September 15, 2010 – Financial firms will need to adopt stronger enterprisewide data and risk management policies to comply with the latest set of guidelines to be issued by the end of this year by the Basel Committee on Banking Supervision.

That’s the stance taken by Celent, a New York-based research firm in a report issued on Tuesday entitled: “Basel III: Hearing the Rumbles of the Next Regulatory Tsunami.”

The new Basel III guidelines, which will be phased in between January 2013 and January 2019, strengthen the capital requirements and risk management requirements for counterparty credit risk exposures from derivatives, repurchase agreements and securitized financing activities. They also introduce new liquidity standards and supplement risk-based capital requirements with a gross leverage ratio.

The comment period on Basel III, the new and improved incarnation of Basel II ended April 16 and the Basel Committee hopes to release final documents by the end of this year. The United States has yet to adopt the guidelines of the second Basel Accord, initially published in 2004, and has not set a timeline for the adoption of the third set of guidelines.

“The previous Basel II agenda and subsequent implementations at a firm-level unveiled inherent shortcomings of antiquated risk systems and siloed approaches,” wrote Celent analyst Cubillas Ding. “This led most firms to adopt a centralized approach towards housing risk and financial information. In many ways, Basel III requirements look to be building on top of (not apart from) what Basel II demands of financial firms.”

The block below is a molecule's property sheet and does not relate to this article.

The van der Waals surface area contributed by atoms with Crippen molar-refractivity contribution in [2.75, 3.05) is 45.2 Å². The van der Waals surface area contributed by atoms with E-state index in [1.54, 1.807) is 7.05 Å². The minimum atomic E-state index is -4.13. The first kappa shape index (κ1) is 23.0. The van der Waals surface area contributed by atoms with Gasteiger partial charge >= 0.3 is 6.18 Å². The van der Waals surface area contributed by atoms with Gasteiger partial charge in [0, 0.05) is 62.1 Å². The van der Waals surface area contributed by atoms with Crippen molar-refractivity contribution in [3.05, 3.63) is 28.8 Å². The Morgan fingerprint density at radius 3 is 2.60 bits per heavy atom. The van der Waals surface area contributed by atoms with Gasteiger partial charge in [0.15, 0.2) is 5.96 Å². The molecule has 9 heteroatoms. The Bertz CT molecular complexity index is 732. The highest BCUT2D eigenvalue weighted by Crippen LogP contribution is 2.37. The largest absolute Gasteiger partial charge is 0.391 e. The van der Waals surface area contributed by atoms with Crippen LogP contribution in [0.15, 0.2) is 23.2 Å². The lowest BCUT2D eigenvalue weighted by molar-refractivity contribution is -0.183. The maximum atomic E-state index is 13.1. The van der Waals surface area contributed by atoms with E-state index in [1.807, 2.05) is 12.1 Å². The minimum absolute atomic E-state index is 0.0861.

Ding cites the potential requirement for more explicit liquidity stress testing and reporting as having a “medium to high” implication for IT and operations work It will require data integration- the collection of data -- across multiple systems, product lines and business units.

Also having a “medium to high” implication for IT and operations work will be enhancing counterparty credit risk. “The increased focus on CCR processes and measurements requires a unified view of counterparties and customers and centralized collateral management with core trading business instead of at the product level,” says Ding.

He warns that senior business managers need to start communicating with their technology teams to make the proper technological investments early.

“Financial services organizations can learn from recent sweeping regulatory mandates such as Basel II, Sarbanes-Oxley, Solvency II and Anti-Money Laundering, where companies that were successful responded by forming cross-functional teams working in a SWAT team mode- breaking down business as usual barriers to accelerate implementation activities.”

While Ding does not specify just how much it might cost a bank to prepare for Basel III, some software experts have cited figures as high as $100 million spread over as long as a decade.

This story originally appeared on Securities Technology Monitor.

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